“Reign Over Me” is one of the most influential movies of my life. The main character, Charlie lost his family in the attacks on September 11th. Without much social support, Charlie becomes trapped in a web of depression and anxiety and can’t move beyond the tragedy. In a turning point in the movie, Charlie’s therapist urges him to tell his story:
The fact is you had a family and you suffered a great loss, and until you discuss that and we can really talk about that, this is all just an exercise. I can be patient, Charlie, but you need to tell someone your story. It doesn’t have to be me, but someone.
I’ve had my fair share of tragedy in life – thankfully nothing as profound as what Charlie experienced. I hope by sharing my story with my readers, I can move further beyond these tragedies. Sunday, June 17th was a double whammy of remembrances of two big tragedies in my life. It was the 9th Father’s day without my dad and what would have been the 30th birthday of a dear friend I lost this year. I’m in the process of healing from the loss of my friend and don’t yet have a complete story. However, I’d like to share the story of how my father was able to guide me to my dreams, even though he was gone. This is the story of how I became creative:
Nine years ago I was in my third year of engineering school. A number of my classmates took internships with government defense agencies and were working on projects like designing missiles and other dangerous technologies. I knew this wasn’t for me – I didn’t want to work on projects intended to inflict harm on others. So I decided to focus on working on projects with the complete opposite intentions – to bring happiness to others. I wanted to work on the electronics in toys.
And then my dad died. It was an unexpected loss – I suddenly became a daddy’s girl with no dad. During this dark period of my life, moments of happiness were very hard to come by. One of the only things I could do to find happiness was to be creative. In fact, during an internship I remember rushing home on my lunch break each day just so I could spend a few extra minutes working on my personal creative endeavors.
I also realized just how short life really was – my dad was only 52. I wanted to make sure I enjoyed as much of life as I could in case I died early too. I did not see myself being happy implementing the electronics in toys – I knew creativity was my key to happiness and there wasn’t enough creativity in implementation. I wanted to design what the toys did – I wanted to use my creativity to add happiness to the lives of the young and the young-at-heart. My father’s untimely death helped me realize my dream – my dream was to design toys.
After much research, I found the Toy Design program at the Fashion Institute of Technology. I read that only 10% of applicants were accepted into the program and applicants were required to complete an art test. Coming from an engineering background, I had no skills in art! I figured it was at least worth a shot and I applied. I completed the art test and later flew to NYC for an on-site interview. Much to my surprise, I was accepted on the spot!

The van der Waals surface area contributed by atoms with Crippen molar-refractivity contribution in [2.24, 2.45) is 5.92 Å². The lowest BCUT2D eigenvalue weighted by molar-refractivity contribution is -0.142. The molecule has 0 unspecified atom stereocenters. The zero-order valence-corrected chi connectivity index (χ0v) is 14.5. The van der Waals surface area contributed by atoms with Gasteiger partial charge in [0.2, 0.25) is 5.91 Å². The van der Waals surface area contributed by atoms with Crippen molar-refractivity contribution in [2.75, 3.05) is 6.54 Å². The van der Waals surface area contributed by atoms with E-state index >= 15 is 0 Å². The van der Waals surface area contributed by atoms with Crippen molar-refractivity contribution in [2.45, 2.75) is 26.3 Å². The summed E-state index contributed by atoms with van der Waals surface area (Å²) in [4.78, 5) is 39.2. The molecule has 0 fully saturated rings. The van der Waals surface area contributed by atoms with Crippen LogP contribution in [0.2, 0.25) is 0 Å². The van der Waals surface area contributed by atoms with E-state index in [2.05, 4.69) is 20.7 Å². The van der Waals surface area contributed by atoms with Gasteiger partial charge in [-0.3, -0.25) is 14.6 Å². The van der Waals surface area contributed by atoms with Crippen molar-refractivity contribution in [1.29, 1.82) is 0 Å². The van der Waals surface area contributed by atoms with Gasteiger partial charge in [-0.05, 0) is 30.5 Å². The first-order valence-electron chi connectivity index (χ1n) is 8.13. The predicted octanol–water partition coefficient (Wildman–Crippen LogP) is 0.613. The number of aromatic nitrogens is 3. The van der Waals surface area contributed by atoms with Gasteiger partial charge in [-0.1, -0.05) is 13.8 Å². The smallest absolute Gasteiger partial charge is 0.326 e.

I soon realized I had a very difficult choice to make – how could I leave my engineering program after 3 successful years? Was it worth leaving the group of friends I made in Rochester? Would my relationship with my boyfriend survive the long distance relationship?
I talked it over with my then boyfriend, Nate. He encouraged me to go. He told me the pursuit of my dreams were the most important thing for me right now, even if it meant we might not stay together. It was great advice from a really great guy and eventually I married him!
My biggest fear however, was that I wasn’t going to be any good at Toy Design. I remembered the last conversation I had with my dad. He’d recently been laid off from a technology position and urged me to find a different major since he knew engineering jobs were very slim at the time. I felt like I had my dad’s approval to pursue Toy Design – this was enough for me to build up the courage I needed in order to take this giant leap of faith.
That september, classes at FIT were underway. I was very shy and not at all confident in the quality of my work – I was the only student without a background in art. The entire first semester was focused on hand drawing and rendering, skills that I’m just not good at. But, I was determined to become a toy designer and somehow I managed to get through the semester.
The second semester is where I started to shine. We learned soft-toy prototyping and I was GREAT at it! I sprung out of my inflatable bed each morning and couldn’t wait to work on my little toy skunk! We were also learning computer rendering and 3D modeling and I was much, much better at these too. Things were really coming together! The next year we learned hard-toy prototyping – I made a tiki-themed bowling set and was even able to use my prior skills in electronics to prototype a real volcano eruption! I was so driven to carry out my vision that I ended up being first in my class to finish prototyping – some classmates even referred to me as “Sonic Krysta.” I managed to graduate from the FIT Toy Design program with honors and land a prestigious job that no FIT student had before me – a Toy Invention position at IDEO.
So my dream came true, I became a Toy Designer and produced many great products. As much as I wish my father hadn’t died that day 9 years ago, I’m not sure if I would have the creative abilities that I have now or have experienced the true happiness of achieving this dream. Wherever my dad is today, I just hope he knows how much he’s made possible in my life.